To demonstrate that we can predict the DNA recognition
sequence of a protein that was crystallized without DNA,
we selected the TAL-effector family. This protein family
was chosen as a validation case because the DNA
recognition sequence can easily be inferred from its protein
). As shown in Figure 5A, we were able to find
not only the binding region but also the binding motif of
a TAL-effector protein (PDB: 4cj9 (
), Uniprot accession
The UniProt entry P19436, is a non-specific HU
histonelike DNA-binding protein (
) that was partially
crystallized in its apo form (PDB: 5eka (
)). It is known that
residues R53 and K68 of this protein are involved in DNA
binding. In the crystal structure, only R53 is present as
residue K68 belongs to an unresolved region. This protein
binds DNA in a dimeric conformation but the 5eka
structure presents only one monomer. Despite all these
difficulties (incomplete coverage, incomplete quaternary structure,
and non-specific binding nature of the protein), our
algorithm accurately predicts the binding region around residue
R53 (Figure 5B). This example highlights the benefits of a
peptide/DNA fragment-based prediction strategy over
typical protein/DNA-based methods.
The 3D crystal structure of the DNA-directed RNA
polymerase subunit alpha of Bacillus subtilis (UniProt P20429)
has been resolved (PDB: 3gfk (
)) without DNA.
Similarly, the Escherichia coli ortholog, which has the highest
sequence identity (only 42%, with a sequence coverage of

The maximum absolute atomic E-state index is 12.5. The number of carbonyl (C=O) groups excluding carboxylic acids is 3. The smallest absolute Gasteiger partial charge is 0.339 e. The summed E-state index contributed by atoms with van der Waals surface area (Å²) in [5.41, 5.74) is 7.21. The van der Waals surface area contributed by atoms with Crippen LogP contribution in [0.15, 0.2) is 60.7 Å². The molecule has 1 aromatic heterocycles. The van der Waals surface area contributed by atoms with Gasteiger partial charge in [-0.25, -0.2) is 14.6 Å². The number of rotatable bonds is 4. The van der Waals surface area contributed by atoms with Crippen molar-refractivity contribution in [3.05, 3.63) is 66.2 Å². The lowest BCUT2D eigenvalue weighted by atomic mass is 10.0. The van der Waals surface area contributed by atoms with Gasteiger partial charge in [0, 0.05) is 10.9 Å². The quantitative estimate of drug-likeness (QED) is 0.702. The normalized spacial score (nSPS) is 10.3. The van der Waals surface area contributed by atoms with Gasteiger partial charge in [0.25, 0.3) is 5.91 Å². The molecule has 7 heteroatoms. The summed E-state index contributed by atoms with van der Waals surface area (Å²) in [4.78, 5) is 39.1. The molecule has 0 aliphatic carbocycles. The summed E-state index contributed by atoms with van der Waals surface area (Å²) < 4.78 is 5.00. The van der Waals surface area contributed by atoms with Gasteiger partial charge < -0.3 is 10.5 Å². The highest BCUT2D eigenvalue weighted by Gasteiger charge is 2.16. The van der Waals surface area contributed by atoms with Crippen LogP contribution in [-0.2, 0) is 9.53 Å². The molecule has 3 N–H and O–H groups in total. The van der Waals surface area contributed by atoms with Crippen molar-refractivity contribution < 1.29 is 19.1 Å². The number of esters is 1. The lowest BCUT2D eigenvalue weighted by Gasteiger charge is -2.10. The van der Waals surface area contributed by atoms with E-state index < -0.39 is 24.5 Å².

82%), has also had its crystal structure solved (PDB: 5ciz).
By executing PADA1 with parameters that allowed any
peptide sequence, we were able to identify the binding zone
As another example, the human AND-1 adaptor
protein has recently been crystallized (PDB: 5gvb (
based on its homology with yeast genes, it is thought that
the multi-helical domain acts as a DNA-binding groove.
Our predictions place several dnaX fragments in the
multihelical domain, with an especially dense cloud
(containing the best docks according to our filtering criteria, see
Supplementary Figure S4) in the zone between helices 2
and 4, exactly where the binding groove is reported to be
(Figure 5F). Accordingly, the non-DNA-binding domain
was predicted to have no docks. In addition, we tested the
ability of PADA1 to correctly predict not only the
DNAbinding region but also the DNA recognition sequence.
For this purpose, we chose a set of 13 crystal structures
from the validation set (Supplementary Tables S1 and S2)
which belonged to different proteins (distinct UniProt and
Pfam families), and subjected them to a sequence validation